Does my cat have food allergies?


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Is your cat showing signs of having a food allergy? Read our advice on how to know whether your cat has allergies to certain foods.

'Food allergy' is a term which is often misunderstood and incorrectly used. It refers to an adverse reaction to a dietary ingredient which has an immunological basis, i.e. the body's response involves the immune system.

However, reactions to food can also involve 'intolerances' and responses to toxins in which the immune system doesn't play a role. An example of an intolerance might be a cat's inability to properly digest milk, due to a lack of specific lactase enzymes.


What signs will my cat show if he has a food allergy?

Adverse food reactions usually make themselves known in two ways: either in the skin or in the gut. Skin signs most commonly include severe itchiness, often around the head, neck and ears, sometimes along with other skin problems such as eczema, scabs and ulcers. The cat might also develop hair loss, often on the legs, tummy and groin, which is usually caused by over-grooming due to itchiness. Sometimes the skin can just look bald without any other problems.

Do note, however, that these same signs can also be caused by other allergies, the most common of which is fleas.

Gut problems can be manifested in several ways, including diarrhoea, vomiting, weight loss and colitis. Some have multiple allergies, for example to both fleas and food, and some might show both skin and gut problems.

It's not known how exactly adverse food reactions occur.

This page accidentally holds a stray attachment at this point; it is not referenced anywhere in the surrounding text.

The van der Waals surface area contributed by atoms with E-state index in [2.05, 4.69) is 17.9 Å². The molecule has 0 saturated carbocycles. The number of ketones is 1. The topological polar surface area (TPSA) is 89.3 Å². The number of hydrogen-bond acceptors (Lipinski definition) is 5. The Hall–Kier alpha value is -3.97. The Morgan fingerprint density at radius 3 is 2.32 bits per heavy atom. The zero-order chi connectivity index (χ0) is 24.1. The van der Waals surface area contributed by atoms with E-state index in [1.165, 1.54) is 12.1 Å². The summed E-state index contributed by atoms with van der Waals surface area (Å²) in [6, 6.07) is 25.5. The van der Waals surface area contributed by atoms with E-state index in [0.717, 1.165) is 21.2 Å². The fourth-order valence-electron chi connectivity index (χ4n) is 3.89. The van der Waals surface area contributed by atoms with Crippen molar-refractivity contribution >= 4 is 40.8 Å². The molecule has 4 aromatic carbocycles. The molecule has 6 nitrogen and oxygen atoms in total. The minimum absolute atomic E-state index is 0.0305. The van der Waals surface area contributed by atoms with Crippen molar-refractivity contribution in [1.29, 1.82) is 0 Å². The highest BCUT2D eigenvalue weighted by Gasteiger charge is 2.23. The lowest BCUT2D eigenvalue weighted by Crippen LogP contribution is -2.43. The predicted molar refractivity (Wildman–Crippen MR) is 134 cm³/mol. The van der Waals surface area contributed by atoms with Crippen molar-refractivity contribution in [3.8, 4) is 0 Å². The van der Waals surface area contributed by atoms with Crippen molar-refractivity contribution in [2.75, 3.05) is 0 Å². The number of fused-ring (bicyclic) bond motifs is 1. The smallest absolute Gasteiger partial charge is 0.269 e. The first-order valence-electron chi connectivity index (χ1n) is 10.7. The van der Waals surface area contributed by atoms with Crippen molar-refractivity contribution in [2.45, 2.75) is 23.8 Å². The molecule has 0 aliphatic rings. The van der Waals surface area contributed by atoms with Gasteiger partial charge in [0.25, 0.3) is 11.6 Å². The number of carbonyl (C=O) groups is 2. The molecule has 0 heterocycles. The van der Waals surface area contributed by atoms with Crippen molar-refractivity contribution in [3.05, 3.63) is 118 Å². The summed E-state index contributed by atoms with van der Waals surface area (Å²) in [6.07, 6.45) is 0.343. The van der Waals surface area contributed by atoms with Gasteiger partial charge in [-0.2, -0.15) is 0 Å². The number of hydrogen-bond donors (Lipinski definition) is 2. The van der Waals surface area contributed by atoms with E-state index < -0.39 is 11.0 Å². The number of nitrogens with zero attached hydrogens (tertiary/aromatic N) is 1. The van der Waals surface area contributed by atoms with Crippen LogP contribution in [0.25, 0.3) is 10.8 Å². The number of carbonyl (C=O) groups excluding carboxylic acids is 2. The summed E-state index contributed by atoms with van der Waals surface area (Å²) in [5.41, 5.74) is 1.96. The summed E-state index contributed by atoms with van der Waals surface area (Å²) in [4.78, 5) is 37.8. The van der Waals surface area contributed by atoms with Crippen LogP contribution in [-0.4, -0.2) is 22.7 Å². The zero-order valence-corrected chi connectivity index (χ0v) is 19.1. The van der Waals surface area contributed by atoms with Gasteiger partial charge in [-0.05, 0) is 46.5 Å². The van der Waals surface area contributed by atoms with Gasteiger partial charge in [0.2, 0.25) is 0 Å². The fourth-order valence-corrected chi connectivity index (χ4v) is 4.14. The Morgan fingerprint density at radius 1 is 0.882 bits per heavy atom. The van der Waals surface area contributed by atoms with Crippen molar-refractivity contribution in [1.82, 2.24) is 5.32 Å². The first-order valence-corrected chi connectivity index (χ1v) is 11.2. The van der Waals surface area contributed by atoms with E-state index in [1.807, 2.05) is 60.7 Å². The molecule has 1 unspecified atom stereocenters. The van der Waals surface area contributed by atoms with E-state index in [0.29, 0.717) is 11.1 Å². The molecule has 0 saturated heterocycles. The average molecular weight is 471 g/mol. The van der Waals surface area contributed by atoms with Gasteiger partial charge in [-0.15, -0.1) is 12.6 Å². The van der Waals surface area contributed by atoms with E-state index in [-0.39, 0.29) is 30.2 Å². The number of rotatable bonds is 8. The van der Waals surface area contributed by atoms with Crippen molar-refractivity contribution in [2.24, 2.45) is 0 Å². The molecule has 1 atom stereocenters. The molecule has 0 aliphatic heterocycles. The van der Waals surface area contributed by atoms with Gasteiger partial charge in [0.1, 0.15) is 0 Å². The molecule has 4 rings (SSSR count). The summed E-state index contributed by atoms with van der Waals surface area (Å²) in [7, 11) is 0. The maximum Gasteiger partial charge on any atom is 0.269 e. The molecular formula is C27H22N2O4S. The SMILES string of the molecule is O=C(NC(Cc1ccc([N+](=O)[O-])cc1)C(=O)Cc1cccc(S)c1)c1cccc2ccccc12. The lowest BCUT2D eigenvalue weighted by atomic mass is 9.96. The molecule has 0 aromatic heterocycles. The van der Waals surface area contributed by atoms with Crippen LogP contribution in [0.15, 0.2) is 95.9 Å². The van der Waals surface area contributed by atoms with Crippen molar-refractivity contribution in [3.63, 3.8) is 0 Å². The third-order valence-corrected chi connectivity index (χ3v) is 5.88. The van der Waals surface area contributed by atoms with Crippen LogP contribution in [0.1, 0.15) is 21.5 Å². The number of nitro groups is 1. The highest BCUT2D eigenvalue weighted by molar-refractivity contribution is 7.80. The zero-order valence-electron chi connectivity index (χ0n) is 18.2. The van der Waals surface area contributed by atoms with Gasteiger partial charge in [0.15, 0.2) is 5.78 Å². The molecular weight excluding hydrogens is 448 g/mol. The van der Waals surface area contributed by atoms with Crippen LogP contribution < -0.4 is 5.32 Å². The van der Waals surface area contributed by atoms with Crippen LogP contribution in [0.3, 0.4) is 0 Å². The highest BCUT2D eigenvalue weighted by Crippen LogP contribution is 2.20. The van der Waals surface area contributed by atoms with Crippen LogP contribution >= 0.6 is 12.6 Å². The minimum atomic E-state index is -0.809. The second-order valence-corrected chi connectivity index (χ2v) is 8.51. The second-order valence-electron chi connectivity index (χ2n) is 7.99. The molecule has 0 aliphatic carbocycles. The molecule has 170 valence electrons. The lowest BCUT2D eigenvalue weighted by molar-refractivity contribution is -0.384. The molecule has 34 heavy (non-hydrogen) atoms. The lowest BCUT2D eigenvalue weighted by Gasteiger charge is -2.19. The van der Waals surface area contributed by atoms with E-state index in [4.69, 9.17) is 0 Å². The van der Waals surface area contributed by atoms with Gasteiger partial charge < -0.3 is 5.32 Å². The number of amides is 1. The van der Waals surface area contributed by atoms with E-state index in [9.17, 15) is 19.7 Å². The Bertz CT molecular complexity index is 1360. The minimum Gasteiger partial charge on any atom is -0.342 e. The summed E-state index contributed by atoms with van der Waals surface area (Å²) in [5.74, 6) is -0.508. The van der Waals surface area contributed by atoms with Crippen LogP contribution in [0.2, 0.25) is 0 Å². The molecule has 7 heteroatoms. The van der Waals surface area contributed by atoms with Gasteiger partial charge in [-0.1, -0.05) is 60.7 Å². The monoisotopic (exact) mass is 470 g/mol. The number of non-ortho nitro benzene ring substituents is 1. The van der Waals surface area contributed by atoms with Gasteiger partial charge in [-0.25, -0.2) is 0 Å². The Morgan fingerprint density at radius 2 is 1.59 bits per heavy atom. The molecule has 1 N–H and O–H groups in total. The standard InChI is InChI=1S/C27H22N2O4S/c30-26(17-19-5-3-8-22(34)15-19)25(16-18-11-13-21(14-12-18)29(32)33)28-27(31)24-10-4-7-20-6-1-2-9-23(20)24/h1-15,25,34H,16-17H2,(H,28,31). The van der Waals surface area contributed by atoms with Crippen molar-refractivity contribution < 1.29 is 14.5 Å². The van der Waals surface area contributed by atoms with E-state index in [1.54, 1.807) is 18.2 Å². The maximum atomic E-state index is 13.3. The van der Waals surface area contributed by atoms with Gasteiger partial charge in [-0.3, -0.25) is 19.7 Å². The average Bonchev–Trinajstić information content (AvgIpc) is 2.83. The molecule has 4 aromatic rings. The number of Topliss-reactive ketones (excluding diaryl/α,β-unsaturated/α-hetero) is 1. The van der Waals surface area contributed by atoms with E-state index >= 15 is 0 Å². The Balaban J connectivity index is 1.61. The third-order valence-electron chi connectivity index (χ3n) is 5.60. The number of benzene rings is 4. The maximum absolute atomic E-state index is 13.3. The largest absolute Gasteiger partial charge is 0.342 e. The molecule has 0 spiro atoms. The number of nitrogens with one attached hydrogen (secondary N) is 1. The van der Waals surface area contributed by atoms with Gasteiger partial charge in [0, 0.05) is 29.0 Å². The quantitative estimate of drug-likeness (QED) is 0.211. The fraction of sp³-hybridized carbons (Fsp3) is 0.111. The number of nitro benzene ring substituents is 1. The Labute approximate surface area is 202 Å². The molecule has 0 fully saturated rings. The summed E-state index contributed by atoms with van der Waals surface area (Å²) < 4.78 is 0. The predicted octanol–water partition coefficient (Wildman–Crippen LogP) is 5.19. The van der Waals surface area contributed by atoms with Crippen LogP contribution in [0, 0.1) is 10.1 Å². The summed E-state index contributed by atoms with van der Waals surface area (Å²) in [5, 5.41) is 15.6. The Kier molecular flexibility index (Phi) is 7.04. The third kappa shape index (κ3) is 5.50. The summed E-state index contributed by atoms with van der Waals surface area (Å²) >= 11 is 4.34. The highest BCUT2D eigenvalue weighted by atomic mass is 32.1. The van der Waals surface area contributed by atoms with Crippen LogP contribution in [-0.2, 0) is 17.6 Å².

It's thought that at some point in a cat's life, if the intestinal wall is damaged in some way, then certain proteins can cross the normally impermeable gut barrier. The body identifies these ingredients as alien and primes the immune system. The next time the ingredient is eaten, the body recognises it and delivers an immunological response, resulting in a reaction seen in the skin or gut. This can happen at any time during an animal's life and there are no known patterns relating to age or sex, though the Siamese has been reported to be at increased risk.


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What can cause my cat to develop a food allergy?

In cats, the most commonly implicated ingredients are beef, dairy products, fish, chicken and lamb.

However, the nature of most commercial pet food makes identification difficult as many foods have a wide range of ingredients. The only way to reliably diagnose a food allergy is by an elimination diet trial under supervision of a vet. Blood tests and skin prick tests do not give reliable results.

For a cat to develop an allergy to a food, he needs to have had previous contact with that ingredient - most often it's been long-term contact, and it's normally an ingredient that has tended to make up the bulk of the food. So, although chicken seems a realistic protein to be allergic to, tomato paste, peas, and potatoes are unusual! Also, when a food allergy shows as a skin problem rather than a digestive upset, it's less usual for there to be multiple allergies.


How do I identify a food allergy in my cat?

Blood testing isn't an accurate way of identifying a food allergy. Feeding exclusion diets (where the protein is excluded for some weeks) is generally agreed to be the best way to diagnose a food allergy, although it's not always possible to wait that long if your cat is suffering now. There are also many kinds of hypo-allergenic diets, so it is hard to gauge how effective the product you are feeding is likely to be.

From a nutritional point of view, it is recommended you speak to your vet about an allergen-free food in which the ingredients are broken down into such small molecules that they don't provoke an allergic reaction - often referred to as 'hydrolysed'. You don't necessarily need to feed this long-term, but if you see your cat improve on this it will provide much better evidence for a food allergy being the cause of the skin disease.

If you haven't already had a referral from your vet to a veterinary dermatologist, this would also be recommended. Many skin cases are very complex and can sometimes require a long course of treatment so it is important to ensure that you are on the right track.

Advice from Vet Libby Sheridan.